For myself, I was slow to warm to the thrill of spring turkey hunting. But once I tried it I was hooked, and I now chase birds in two or three states every spring. Unlike a large number of turkey hunters though, who jockey for rights to hunt undisturbed birds during the first or second week of the season, I regularly wait until the last few days of available hunting to try to arrow a trophy tom. Hereâ€™s why.
When to chase late-season gobblers will depend on where youâ€™re hunting, because seasons vary considerably from state to state. Here in Minnesota our season runs for about two months, which is fairly common across the wild turkeyâ€™s range, coming to a close at or very near the end of May. While most hunters apply for the first or second season of the year, when birds will presumably be easier to hunt and respond better to calling, I like to wait for the end of the season to get serious about birds.
The â€śwhy,â€ť is twofold. First of all, there are far fewer hunters in the woods, hunters you will have to compete with for birds and even places to hunt. Early in the season it can seem like thereâ€™s a hunter calling from every patch of timber, but by the tail end of the season, the majority of turkey hunters have either bagged their bird or given up and moved on to other pursuits, like fishing.
If you make it your choice to bowhunt late for toms, you will likely have the woods all to yourself. And fewer hunters around also makes the woods safer, and significantly less likely that a two-legged predator will stalk into your setup.
The second reason to chase birds late is that pretty much all the hens will have been bred already, and these females will be spending most of their day tucked away on a nest somewhere, leaving amorous toms frustrated and on the prowl.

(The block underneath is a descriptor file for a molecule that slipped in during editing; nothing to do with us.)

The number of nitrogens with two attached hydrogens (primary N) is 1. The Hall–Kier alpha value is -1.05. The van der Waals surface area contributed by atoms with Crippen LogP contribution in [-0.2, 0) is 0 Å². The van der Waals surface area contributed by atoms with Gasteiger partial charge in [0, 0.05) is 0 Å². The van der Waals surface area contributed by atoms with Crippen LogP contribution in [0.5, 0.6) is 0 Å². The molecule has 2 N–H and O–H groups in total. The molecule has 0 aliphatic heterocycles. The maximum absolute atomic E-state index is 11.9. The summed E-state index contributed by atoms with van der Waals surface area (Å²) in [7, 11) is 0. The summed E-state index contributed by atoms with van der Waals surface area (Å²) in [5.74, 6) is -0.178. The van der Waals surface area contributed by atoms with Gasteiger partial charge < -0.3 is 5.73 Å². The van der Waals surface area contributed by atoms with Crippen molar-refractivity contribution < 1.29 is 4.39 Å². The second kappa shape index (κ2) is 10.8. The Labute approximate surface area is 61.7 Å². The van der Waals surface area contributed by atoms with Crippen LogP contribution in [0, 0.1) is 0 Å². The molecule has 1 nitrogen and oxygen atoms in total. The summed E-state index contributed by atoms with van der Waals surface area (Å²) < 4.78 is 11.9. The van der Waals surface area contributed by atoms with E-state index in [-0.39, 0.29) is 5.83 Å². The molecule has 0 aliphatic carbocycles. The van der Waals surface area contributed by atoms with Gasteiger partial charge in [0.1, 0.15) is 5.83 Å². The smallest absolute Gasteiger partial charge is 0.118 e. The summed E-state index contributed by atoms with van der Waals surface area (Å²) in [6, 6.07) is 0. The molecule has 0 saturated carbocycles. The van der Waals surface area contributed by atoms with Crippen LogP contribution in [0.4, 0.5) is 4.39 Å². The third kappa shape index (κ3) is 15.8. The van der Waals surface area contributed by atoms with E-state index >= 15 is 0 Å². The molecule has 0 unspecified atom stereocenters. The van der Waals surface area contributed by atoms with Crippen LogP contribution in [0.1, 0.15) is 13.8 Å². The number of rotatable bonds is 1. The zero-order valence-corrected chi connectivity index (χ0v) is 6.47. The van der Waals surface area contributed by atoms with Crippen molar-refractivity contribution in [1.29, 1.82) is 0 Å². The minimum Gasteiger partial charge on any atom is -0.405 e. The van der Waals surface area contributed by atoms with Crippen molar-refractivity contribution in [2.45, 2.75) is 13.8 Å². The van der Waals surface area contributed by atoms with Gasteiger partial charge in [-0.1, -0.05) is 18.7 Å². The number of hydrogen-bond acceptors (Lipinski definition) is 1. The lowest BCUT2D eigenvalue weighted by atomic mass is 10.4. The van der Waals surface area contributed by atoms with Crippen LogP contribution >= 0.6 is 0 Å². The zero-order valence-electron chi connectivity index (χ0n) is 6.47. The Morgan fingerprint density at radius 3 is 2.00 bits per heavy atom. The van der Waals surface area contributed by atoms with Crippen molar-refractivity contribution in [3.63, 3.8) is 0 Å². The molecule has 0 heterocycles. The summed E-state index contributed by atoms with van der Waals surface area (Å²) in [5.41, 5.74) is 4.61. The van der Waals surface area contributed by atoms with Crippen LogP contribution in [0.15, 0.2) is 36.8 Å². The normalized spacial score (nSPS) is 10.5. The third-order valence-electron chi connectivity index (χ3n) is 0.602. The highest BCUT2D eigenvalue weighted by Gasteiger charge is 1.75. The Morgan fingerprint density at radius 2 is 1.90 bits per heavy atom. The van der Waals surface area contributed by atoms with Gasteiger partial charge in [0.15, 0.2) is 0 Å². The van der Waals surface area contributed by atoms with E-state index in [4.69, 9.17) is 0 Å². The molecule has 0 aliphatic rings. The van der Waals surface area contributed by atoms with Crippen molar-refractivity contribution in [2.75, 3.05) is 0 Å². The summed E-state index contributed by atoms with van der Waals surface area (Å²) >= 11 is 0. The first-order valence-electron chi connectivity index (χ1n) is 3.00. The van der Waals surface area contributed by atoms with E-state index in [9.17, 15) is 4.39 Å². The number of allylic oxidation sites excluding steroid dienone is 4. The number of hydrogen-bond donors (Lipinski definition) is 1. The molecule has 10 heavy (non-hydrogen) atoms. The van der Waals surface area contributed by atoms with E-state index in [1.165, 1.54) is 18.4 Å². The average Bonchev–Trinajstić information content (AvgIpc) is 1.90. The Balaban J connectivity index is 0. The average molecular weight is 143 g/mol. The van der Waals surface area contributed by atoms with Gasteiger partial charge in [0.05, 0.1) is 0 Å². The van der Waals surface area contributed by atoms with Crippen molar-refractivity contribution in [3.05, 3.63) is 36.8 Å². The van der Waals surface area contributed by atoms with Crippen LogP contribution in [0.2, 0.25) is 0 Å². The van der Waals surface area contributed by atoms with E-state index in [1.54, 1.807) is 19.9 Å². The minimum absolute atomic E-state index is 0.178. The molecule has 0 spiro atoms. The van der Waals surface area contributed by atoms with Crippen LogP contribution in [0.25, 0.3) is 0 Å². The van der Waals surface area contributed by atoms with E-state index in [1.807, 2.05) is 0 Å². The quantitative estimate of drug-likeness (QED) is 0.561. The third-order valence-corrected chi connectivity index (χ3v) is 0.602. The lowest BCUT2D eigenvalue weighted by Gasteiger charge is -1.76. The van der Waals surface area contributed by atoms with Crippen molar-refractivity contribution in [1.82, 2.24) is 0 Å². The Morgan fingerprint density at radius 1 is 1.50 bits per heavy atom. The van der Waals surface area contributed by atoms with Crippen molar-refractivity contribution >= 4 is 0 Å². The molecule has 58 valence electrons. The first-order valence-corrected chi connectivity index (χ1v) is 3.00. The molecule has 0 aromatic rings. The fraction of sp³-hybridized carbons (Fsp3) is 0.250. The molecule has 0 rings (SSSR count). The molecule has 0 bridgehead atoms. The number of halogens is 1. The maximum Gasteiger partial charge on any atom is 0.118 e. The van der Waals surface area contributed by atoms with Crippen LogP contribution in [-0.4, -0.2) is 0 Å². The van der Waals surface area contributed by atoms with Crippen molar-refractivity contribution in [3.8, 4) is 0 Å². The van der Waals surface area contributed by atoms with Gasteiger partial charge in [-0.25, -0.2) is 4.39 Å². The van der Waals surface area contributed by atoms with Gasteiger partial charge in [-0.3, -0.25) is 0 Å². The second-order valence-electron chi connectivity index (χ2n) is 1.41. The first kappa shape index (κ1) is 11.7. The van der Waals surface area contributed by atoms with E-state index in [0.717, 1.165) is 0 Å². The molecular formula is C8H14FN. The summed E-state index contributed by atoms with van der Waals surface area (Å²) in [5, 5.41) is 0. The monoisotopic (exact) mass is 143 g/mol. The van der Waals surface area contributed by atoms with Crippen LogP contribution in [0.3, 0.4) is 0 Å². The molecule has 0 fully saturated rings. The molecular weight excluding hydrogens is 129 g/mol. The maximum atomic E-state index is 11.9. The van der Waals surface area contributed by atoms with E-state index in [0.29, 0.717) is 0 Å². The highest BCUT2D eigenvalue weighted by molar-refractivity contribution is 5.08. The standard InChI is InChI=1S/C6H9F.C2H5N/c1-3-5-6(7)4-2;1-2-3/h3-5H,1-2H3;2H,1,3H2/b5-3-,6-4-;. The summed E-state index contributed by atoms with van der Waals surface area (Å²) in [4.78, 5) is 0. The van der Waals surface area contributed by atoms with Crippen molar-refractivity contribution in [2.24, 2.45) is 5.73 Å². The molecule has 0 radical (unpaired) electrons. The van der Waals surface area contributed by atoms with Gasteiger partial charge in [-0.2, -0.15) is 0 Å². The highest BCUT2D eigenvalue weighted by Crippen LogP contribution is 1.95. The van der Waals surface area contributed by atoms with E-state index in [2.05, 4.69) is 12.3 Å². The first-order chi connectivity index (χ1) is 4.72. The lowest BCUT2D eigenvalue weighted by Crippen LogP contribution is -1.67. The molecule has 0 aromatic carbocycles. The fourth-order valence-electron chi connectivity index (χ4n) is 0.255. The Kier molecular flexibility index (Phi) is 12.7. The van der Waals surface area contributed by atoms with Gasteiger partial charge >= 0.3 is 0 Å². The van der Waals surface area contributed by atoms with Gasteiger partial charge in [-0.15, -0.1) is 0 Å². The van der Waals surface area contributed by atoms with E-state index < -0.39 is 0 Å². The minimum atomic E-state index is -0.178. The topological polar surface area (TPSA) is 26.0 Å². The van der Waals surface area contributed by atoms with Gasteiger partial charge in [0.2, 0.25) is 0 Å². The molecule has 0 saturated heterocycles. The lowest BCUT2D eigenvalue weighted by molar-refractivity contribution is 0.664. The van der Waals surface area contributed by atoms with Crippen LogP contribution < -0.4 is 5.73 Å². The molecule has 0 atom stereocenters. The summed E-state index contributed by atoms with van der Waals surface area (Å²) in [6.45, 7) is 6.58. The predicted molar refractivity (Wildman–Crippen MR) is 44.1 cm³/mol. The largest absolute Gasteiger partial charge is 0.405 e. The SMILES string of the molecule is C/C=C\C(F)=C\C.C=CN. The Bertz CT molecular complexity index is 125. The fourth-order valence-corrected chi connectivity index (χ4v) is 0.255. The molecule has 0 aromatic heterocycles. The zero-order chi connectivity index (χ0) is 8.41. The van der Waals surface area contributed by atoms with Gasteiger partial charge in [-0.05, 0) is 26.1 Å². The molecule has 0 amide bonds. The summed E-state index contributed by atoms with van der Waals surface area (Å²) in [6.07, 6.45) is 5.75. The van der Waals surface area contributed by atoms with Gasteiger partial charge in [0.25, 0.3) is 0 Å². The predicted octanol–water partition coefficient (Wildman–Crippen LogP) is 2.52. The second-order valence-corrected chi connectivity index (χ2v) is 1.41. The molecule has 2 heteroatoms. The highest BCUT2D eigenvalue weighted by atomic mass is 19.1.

While flocks of birds will still roost together in a preferred stand of timber, and also fly down to feed in these groups, by midmorning the hens will slip away to their nests, leaving the gobblers alone and looking for love. My best late-season hunting often occurs between the hours of 10 a.m. and 3 p.m.
A couple years ago on a trip to Kansas I shot my biggest gobbler to date at 1:30 p.m., a 26-pound brute with an 11-inch beard and 1Â˝-inch spurs, just as a thunderstorm rolled across the prairie. Even though I was in my blind before first light, this was the first and only tom I saw that day, but definitely worth the wait!
All the early season tactics you normally employ will work for late-season toms, but I like to tweak things just a bit to improve my odds of success. First, instead of setting up in large, open fields or pastures with lots of visibility, I prefer to set up in hidden openings in the woods. Remember, the birds have been hunted for at least several weeks, and they will be shy and reluctant to call or show themselves. Small, hidden meadows inside the timber are perfect locations to ambush birds.